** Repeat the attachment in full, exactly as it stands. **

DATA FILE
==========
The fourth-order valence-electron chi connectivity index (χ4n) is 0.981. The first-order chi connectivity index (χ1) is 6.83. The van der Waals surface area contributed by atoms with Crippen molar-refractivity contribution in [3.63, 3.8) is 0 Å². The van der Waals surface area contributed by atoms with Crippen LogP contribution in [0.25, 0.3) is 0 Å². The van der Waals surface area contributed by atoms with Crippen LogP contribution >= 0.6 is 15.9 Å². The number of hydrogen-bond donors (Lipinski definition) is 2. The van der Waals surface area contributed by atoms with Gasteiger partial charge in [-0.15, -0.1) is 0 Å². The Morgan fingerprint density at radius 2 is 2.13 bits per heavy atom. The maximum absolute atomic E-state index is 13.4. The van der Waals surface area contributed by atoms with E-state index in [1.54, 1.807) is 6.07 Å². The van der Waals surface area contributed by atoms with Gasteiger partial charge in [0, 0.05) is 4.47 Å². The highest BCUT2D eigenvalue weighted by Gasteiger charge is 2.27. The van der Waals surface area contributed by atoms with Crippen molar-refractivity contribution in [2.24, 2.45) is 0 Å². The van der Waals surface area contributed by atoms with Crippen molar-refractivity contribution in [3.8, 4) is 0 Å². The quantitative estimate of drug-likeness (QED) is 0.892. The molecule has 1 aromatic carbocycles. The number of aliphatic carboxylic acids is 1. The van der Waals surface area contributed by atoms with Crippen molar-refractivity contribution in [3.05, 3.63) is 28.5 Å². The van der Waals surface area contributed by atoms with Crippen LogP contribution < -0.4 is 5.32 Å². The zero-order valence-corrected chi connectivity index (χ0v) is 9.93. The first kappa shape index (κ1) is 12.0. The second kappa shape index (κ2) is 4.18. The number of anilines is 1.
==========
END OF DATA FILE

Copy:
The fourth-order valence-electron chi connectivity index (χ4n) is 0.981. The first-order chi connectivity index (χ1) is 6.83. The van der Waals surface area contributed by atoms with Crippen molar-refractivity contribution in [3.63, 3.8) is 0 Å². The van der Waals surface area contributed by atoms with Crippen LogP contribution in [0.25, 0.3) is 0 Å². The van der Waals surface area contributed by atoms with Crippen LogP contribution >= 0.6 is 15.9 Å². The number of hydrogen-bond donors (Lipinski definition) is 2. The van der Waals surface area contributed by atoms with Gasteiger partial charge in [-0.15, -0.1) is 0 Å². The Morgan fingerprint density at radius 2 is 2.13 bits per heavy atom. The maximum absolute atomic E-state index is 13.4. The van der Waals surface area contributed by atoms with E-state index in [1.54, 1.807) is 6.07 Å². The van der Waals surface area contributed by atoms with Gasteiger partial charge in [0, 0.05) is 4.47 Å². The highest BCUT2D eigenvalue weighted by Gasteiger charge is 2.27. The van der Waals surface area contributed by atoms with Crippen molar-refractivity contribution in [2.24, 2.45) is 0 Å². The van der Waals surface area contributed by atoms with Crippen molar-refractivity contribution in [3.8, 4) is 0 Å². The quantitative estimate of drug-likeness (QED) is 0.892. The molecule has 1 aromatic carbocycles. The number of aliphatic carboxylic acids is 1. The van der Waals surface area contributed by atoms with Crippen molar-refractivity contribution in [3.05, 3.63) is 28.5 Å². The van der Waals surface area contributed by atoms with Crippen LogP contribution < -0.4 is 5.32 Å². The zero-order valence-corrected chi connectivity index (χ0v) is 9.93. The first kappa shape index (κ1) is 12.0. The second kappa shape index (κ2) is 4.18. The number of anilines is 1.